All rights reserved.

Happy SUNday!

Yashica’s last M42 mount camera. The FFT is seldom seen on online auction sites as it’s a fairly rare camera due to low production. The camera marked the end of a long line of 35mm SLRs made by Yashica that accepted the universal screw mount lenses.

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FFT instruction booklet dated June 1973

The camera was offered with the Auto Yashinon-DS 50mm f1.9 lens.

By the way, I have no idea what the FFT stands for if anything. If you do (or have a wild guess) let me know. The second to the last M42 camera made was the Electro AX. Both died in the spring of 1974.

If you’ve got a nice (working) example of this camera we are interested buyers. You can contact me at ccphotographyai@gmail.com

Thanks for stopping by! – Chris

Please respect that all content, including photos and text, are the property of this blog and its owner, Yashica Pentamatic Fanatic, Yashica Sailor Boy, Yashica Chris.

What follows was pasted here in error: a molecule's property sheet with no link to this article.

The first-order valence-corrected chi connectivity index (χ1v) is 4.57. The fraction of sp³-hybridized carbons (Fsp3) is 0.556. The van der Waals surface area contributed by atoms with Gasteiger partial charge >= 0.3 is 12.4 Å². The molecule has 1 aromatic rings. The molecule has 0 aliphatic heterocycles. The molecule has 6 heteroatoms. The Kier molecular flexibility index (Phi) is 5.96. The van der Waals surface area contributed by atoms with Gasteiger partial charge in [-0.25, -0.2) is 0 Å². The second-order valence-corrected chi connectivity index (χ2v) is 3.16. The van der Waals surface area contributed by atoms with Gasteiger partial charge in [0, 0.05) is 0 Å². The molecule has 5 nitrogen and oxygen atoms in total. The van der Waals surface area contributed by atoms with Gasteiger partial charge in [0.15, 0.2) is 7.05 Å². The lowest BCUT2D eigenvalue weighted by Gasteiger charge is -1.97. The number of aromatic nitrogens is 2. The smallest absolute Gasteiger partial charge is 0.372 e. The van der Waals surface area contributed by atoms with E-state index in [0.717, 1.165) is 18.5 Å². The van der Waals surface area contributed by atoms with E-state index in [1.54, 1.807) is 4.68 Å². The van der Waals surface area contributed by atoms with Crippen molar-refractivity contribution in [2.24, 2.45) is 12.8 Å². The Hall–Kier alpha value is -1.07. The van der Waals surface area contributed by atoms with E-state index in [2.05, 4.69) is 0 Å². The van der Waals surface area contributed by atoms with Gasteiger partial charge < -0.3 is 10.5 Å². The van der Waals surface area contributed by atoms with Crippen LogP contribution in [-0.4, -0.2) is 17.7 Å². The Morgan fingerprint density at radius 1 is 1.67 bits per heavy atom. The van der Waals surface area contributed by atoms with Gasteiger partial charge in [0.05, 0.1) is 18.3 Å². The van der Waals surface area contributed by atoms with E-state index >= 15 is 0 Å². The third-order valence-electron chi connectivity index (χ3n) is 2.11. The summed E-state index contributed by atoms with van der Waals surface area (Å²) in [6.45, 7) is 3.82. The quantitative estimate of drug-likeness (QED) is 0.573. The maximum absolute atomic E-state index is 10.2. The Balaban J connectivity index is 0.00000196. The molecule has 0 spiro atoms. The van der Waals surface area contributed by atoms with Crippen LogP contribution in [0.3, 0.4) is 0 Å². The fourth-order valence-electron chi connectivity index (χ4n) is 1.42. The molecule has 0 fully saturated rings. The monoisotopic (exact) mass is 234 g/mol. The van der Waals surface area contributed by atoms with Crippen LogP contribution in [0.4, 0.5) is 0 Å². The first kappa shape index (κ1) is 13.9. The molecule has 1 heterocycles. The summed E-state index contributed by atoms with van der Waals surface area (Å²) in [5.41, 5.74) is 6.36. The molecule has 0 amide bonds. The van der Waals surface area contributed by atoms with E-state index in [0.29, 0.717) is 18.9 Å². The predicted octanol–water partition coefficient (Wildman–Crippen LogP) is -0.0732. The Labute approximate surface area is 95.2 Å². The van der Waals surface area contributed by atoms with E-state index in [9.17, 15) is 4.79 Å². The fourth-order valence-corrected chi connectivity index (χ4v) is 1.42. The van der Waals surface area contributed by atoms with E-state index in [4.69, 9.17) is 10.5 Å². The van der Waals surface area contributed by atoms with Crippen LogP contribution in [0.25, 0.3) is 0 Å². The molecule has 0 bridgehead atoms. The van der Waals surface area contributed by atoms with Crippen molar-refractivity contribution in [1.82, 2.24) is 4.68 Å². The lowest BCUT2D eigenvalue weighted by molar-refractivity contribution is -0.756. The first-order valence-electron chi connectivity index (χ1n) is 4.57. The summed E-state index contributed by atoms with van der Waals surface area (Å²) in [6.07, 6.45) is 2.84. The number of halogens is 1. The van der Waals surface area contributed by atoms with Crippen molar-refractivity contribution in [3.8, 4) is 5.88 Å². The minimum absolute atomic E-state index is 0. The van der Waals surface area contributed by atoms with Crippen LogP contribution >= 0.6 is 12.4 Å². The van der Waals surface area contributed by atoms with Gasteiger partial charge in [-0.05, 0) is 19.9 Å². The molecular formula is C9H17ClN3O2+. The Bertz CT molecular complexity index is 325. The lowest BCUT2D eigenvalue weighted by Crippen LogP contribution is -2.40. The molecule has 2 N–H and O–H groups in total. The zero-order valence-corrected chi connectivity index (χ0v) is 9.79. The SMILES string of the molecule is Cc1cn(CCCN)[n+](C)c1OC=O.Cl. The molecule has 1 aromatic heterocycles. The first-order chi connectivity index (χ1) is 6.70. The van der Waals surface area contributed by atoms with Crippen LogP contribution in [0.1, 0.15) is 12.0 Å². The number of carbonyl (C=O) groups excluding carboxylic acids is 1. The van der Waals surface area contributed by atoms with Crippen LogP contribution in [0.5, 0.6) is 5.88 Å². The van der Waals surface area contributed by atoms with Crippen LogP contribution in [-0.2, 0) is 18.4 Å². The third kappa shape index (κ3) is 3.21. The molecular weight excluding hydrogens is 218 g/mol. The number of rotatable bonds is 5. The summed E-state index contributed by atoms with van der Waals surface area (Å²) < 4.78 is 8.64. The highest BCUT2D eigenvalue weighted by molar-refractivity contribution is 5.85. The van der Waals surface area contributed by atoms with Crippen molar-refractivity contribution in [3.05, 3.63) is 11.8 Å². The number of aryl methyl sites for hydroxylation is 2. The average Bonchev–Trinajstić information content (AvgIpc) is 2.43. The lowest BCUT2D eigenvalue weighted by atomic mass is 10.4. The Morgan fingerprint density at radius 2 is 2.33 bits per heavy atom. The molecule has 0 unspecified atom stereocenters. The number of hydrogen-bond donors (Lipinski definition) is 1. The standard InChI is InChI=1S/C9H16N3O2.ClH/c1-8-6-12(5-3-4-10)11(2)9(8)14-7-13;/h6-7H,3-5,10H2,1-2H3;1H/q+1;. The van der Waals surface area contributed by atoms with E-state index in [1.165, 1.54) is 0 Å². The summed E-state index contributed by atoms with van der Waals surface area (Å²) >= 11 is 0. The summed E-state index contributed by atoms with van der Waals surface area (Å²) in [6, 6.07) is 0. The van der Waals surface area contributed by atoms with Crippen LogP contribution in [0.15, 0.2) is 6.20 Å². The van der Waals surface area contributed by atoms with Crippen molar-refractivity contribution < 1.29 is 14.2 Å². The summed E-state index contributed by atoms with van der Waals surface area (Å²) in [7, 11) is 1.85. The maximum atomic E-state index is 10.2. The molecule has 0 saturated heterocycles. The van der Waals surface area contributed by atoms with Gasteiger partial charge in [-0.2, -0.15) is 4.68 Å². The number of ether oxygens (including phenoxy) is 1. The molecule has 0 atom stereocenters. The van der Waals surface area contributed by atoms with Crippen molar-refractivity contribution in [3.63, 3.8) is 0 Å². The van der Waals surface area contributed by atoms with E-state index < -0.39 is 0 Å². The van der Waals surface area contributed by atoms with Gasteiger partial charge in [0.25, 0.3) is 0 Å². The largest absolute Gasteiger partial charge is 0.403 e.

Copyright © 2015-2019 Yashica Pentamatic Fanatic, Chris Whelan
All rights reserved.

Yashica TL Electro X ITS – Integrated Technology System

Have you ever wondered what the ‘ITS’ stood for? For most people, probably not – but if you’re a Yashica Fanatic probably yes.

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Yashica TL Electro X ITS from 1973

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Undated sales brochure for the TL Electro X ITS. By the way, the marketing people had the name ‘Tomioka’ removed from this cover image of the lens – it’s the big empty space on the left side of the lens ring.

After years (yes, years) of searching almost everything Yashica published I’ve come to the conclusion that the intent of the marketing behind this camera was to promote Yashica’s first real system 35mm SLR. No, it doesn’t have an interchangeable back or viewfinder like the Canon F-1 and the Nikon F, but it did have a host of quality lenses and accessories. Oh, and no motor drive.

So ‘ITS’ most likely means ‘Integrated Technology System’ since the TL Electro X was advertised as having a brain – a built-in IC brain with an electronically controlled focal-plane shutter and electronic LED exposure control.

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Mint set from September 1973 with the later Yashica (Tomioka) Auto Yashinon-DS 50mm f1.4 lens. Take note of the writing on the box about electronic photography.